Hygiene Hypothesis Archives - Allergies & Your Gut

Over the past few decades, doctors have arrived at a counterintuitive hypothesis about our modern, ultra-sanitized world. Too much cleanliness may be causing us to develop allergies, asthma, inflammatory bowel diseases, and other autoimmune disorders.

Even regarding allergies, there are that can't be answered by the hygiene hypothesis — such as why, in some European cities, the children of migrants from other countries than other children, even though they basically live in the same conditions. Clearly, we're

Strachan Hygiene Hypothese | Allergy | Asthma

Asthma and the Hygiene Hypothesis - YouTube

Asthma prevalence in the United States increased from 3.5% to 8.2% between 1982 and 2009.3 Many hypotheses have been advanced in attempts to explain this. Some, such as increased awareness of the disease and increased rates and survival of premature birth, explain small parts of the increase.4,5 Others, such as changing rates of breastfeeding and increased .5 Perhaps the most important and poorly understood, at least from the public viewpoint, is the “hygiene hypothesis.”

The hygiene hypothesis was first advanced in 1989 by David Strachan in the British Medical Journal. It posits that allergic disease has increased in prevalence as the diversity of the human microbiome has been depleted due to antibiotic use, improved sanitation, and other advances in public health.6 Activation of Th1-mediated cellular immunity by certain infections at a young age is thought to suppress the proliferation of allergen-specific Th2 lymphocytes, overactivity of which is the basis of atopic diseases such as asthma.7 Now that many infectious diseases have been eradicated from the human experience, we are more disposed to develop atopic disease, or so the theory goes.

The Hygiene Hypothesis in Asthma
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Can Eating Local Honey Cure Allergies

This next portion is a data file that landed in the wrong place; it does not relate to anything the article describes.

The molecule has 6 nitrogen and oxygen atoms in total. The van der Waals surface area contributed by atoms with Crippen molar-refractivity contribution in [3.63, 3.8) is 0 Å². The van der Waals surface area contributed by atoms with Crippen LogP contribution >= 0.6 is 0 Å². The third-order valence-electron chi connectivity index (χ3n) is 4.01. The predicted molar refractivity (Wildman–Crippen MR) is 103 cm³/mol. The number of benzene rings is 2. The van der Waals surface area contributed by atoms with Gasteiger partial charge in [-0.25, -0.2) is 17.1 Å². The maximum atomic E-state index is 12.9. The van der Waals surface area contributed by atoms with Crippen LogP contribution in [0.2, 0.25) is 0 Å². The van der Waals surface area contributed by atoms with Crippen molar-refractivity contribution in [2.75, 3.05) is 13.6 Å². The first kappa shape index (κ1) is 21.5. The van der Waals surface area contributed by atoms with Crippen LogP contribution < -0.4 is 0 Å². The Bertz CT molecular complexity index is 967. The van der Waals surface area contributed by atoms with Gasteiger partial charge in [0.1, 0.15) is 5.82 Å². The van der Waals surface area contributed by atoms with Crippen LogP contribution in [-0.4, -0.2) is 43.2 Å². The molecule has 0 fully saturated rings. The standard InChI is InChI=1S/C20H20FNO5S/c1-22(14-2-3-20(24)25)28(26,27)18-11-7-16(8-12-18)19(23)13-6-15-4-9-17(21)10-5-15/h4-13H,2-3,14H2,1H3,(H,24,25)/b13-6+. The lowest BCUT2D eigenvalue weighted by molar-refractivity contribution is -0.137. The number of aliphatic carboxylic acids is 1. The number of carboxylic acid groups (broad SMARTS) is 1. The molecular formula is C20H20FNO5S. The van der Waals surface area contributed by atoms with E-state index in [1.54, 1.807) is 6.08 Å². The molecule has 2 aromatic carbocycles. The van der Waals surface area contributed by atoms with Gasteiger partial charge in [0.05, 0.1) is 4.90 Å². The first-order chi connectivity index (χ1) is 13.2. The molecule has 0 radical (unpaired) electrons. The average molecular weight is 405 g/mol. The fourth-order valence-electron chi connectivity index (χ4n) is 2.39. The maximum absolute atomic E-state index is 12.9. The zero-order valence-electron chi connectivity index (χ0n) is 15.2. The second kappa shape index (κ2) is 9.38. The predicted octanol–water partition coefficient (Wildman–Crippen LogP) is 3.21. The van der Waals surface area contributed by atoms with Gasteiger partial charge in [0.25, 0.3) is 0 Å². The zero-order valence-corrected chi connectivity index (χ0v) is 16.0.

There is a good deal of evidence supporting the hypothesis that modern lifestyles have contributed to the exploding prevalence of atopic diseases. For example, Amish children were shown to have lower rates of asthma, eczema, and sensitization to aeroallergens compared to farm children from the region of Switzerland from which the Amish emigrated, who in turn had significantly lower rates than Swiss non-farm children.8 Matricardi and colleagues found seropositivity for hepatitis A antibodies to be associated with significantly lower rates of allergic disease (it’s unknown whether the ).7,9 Having older siblings is also a protective factor, presumably because they expose younger sibling to various illnesses.7 Infants with older siblings were also shown to have significant differences in their gut microbiota as compared to those without, which may contribute to the development of atopic disease.10 Helminth eradication efforts have shown strong associations with increased allergic reactivity. However, studies looking at other microbial exposures have produced contradictory evidence, and it is difficult to establish clear-cut inverse associations between most disease exposures and atopy. Some Latin American countries with a high rate of exposure to various infectious diseases also have high rates of asthma.11 A German longitudinal birth cohort study showed that increased exposure to endotoxin in infancy and increased exposure to muramic acid (a fungal marker) at school age both reduced rates of asthma and other atopic conditions when patients reached school age. However, while personal and household hygiene habits, such as high rates of handwashing and dusting, were associated with lower levels of exposure to these substances, neither personal nor household hygiene practices showed an independent association with asthma rates.12 So, while the hygiene hypothesis has a strong basis in evidence, it is not as simple as its name suggests. Indeed, it has been argued that the term “hygiene hypothesis” has been counterproductive from a public health standpoint.6